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Showing posts with the label dividing

Angelina Sedum - Dividing in Spring - May 2024

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Last Fall, I discovered a quart-sized Ajuga - Burgundy Glow - that was planted in one of the kid's fairy garden was going REALLY well and I figured I could transplant it into the ground and extend it to being a perennial groundcover.  After all, I have had A LOT of luck with another Ajuga - Chocolate Chip.  So, I dug it out of the fairy garden and popped it into the bed right outside our screened porch door.   Fast-forward through the Winter and the Ajuga didn't make it.  But, the idea of groundcover over here makes a lot of sense.  But, I don't think Ajuga is right for this spot.  Just a little bit away is the drift of Angelina Sedum that is planted in either side of our back stoop.  I picked up my little shovel, stuck the blade in to make a little square and yanked out two of them - right in the middle of the existing colony of Angelina Sedum.  See below for the two spots I divided: The conditions of the bed outside the screened porch are identical to where the existing

Four Fanal Astilbe Divisions - Back for First Spring - April 2024

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Last Fall, I decided to dig-up, divide and transplant four Fanal Astilbes that had been in our garden since 2020 .  They had four growing seasons under their belt and based on what I was reading, as like most other perennials, Astilbes can be divided every three-or-so-years.  But, I also know that they're finicky.  Some gardeners talk about how they can't get them to grow.  I've had (*knock wood*) pretty good luck (so far).  And, it seems that luck has extended to (at least) this Spring.   Of the four that I divided and transplanted last Fall, all four parent plants (left on the southside) and the four new divisions (planted on the north side as part of the " Hosta Replacement Project ") are back this Spring.  How lovely.   Below is a photo showing the four planted in the understory bed - on the northside.  Their first Spring where they are showing off their young, purple foliage.    I'll plan on watering these in plenty this Summer as I know they're a lit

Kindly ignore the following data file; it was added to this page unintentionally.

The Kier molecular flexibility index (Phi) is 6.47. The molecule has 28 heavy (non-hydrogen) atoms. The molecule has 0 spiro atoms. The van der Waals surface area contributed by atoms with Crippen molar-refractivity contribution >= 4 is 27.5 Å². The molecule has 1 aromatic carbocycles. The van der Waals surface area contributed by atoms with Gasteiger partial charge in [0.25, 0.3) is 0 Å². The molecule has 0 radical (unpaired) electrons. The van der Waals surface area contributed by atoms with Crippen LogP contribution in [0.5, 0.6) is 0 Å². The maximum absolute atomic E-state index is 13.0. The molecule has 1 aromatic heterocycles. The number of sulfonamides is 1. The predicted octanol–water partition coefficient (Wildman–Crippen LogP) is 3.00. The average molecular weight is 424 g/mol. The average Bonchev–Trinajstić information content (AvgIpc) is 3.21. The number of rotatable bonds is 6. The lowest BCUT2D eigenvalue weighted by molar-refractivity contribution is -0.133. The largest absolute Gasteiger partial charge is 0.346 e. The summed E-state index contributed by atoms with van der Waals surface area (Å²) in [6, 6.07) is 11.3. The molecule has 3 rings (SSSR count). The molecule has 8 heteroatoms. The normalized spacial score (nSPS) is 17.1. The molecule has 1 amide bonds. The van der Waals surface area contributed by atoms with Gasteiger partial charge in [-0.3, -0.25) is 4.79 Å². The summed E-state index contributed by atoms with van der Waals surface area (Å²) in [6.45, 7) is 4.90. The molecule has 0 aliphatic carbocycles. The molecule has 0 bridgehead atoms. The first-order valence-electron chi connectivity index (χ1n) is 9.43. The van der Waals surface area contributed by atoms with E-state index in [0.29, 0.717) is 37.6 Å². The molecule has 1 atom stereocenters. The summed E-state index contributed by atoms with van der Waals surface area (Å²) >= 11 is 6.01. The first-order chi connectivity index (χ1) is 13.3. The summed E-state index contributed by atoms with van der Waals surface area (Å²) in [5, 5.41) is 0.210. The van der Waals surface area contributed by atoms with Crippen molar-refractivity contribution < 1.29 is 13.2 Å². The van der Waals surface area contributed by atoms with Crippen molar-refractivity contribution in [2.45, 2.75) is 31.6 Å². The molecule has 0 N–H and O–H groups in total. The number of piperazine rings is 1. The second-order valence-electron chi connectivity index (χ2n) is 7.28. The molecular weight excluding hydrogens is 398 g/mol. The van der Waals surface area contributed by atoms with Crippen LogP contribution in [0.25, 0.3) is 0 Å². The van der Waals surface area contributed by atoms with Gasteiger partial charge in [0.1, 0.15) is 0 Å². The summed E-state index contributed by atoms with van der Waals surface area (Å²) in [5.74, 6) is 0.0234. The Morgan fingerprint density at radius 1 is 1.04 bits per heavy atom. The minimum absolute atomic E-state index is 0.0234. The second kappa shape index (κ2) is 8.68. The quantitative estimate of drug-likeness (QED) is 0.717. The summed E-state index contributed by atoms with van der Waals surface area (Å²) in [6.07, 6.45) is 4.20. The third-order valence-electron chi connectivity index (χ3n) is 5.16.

Serendipity Allium After Dividing - March 2024

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Last year, I discovered that our Serendipity Alliums were out-performing our Summer Beauty Alliums in terms of bloom time and WHEN they bloomed ( Serendipity bloomed later ).   I've added a number of Summer Beauty via divisions over the years, but I had - until last Fall - not divided the pair of Serendipity Alliums that were IB2DWs.   I originally planted three of them the middle of the Summer 2021, but only two survived.  (Should have known planting a new perennial in the heat of Summer was unwise.) Last Fall, I took the two existing clumps and divided them up into five plants.  From two-to-five = net of three new plants .  This Spring, all five have come back - for now.  Below is a look at the three in the original IB2DWs bed - close to the driveway: And below is a look at the other two - in the new conifer garden - they can be seen on the left side of the photo.   I'm thinking that I'll see how these do and perhaps in next year, we'll have even more ready for dividi